Here's the best way to see an eclipse. Pull off to the side of the road in Oakland and turn your back to the sun. Find a flat surface that is facing our star, perhaps an old VW van with one of those old yellow-on-blue California license plates. Ball up your first and hold it up to the sun, open your hand just enough to let a tiny stream of photons through your fingers. Look at the van: that's the moon passing in front of the sun. Your hand has become a pinhole camera, an astronomical technology.
Make another camera out of a piece of paper, just for fun. Watch the leaves of the trees to understand what's going on in space.
As you stand there, let your enthusiasm spill over to the people walking by in the streets. Explain to two impatient and incredulous kids what you're doing. Watch them get it. Then, a grandfather may come walking down the street with a tiny little girl in a stroller. When he looks askance at these two random people standing in the street with their fists to the sun staring at the back of a van, get out the explanation quickly, so he has time to look at the shadows.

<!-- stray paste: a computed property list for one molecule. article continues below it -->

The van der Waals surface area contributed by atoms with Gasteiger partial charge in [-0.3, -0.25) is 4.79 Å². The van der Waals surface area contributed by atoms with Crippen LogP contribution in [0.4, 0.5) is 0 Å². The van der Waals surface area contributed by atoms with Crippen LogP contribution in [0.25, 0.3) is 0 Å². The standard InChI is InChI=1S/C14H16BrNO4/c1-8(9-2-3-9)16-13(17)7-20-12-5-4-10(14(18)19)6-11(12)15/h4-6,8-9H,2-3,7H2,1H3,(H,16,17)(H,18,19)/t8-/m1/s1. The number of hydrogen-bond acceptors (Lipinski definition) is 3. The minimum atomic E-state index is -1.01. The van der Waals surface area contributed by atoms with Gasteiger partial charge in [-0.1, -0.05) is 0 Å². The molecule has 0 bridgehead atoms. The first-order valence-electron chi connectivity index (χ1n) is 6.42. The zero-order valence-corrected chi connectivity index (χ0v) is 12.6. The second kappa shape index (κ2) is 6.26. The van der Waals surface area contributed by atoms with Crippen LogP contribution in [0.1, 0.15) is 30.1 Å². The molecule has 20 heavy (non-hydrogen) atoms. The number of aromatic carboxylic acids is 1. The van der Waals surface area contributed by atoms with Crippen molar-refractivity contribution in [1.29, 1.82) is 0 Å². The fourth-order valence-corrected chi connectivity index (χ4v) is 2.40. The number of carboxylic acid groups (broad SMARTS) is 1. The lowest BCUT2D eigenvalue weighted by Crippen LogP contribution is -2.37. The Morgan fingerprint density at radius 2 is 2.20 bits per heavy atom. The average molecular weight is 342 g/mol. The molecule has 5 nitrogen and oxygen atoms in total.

Looking again, he says, "That's deep."
Of course, we didn't mean to watch the peak of the eclipse like that on the side of the road. We tried to do it all proper with the special glasses. We even made it halfway up the Berkeley hills to the Lawrence Hall of Science, where there was a viewing party. But the traffic was so bad, we thought we might miss the celestial main event and we retreated.
Tell you what, though, I can't imagine that people in the hall of science had a better time than my wife and I did on a corner of the flatlands, making it up as we went along. There was such joy in figuring out what to do and in learning that we didn't need anything manufactured for the occasion. All that was required was learning how to see the right way.
Alexis C. Madrigal is a staff writer at The Atlantic, a co-founder of the COVID Tracking Project, and the author of Powering the Dream: The History and Promise of Green Technology.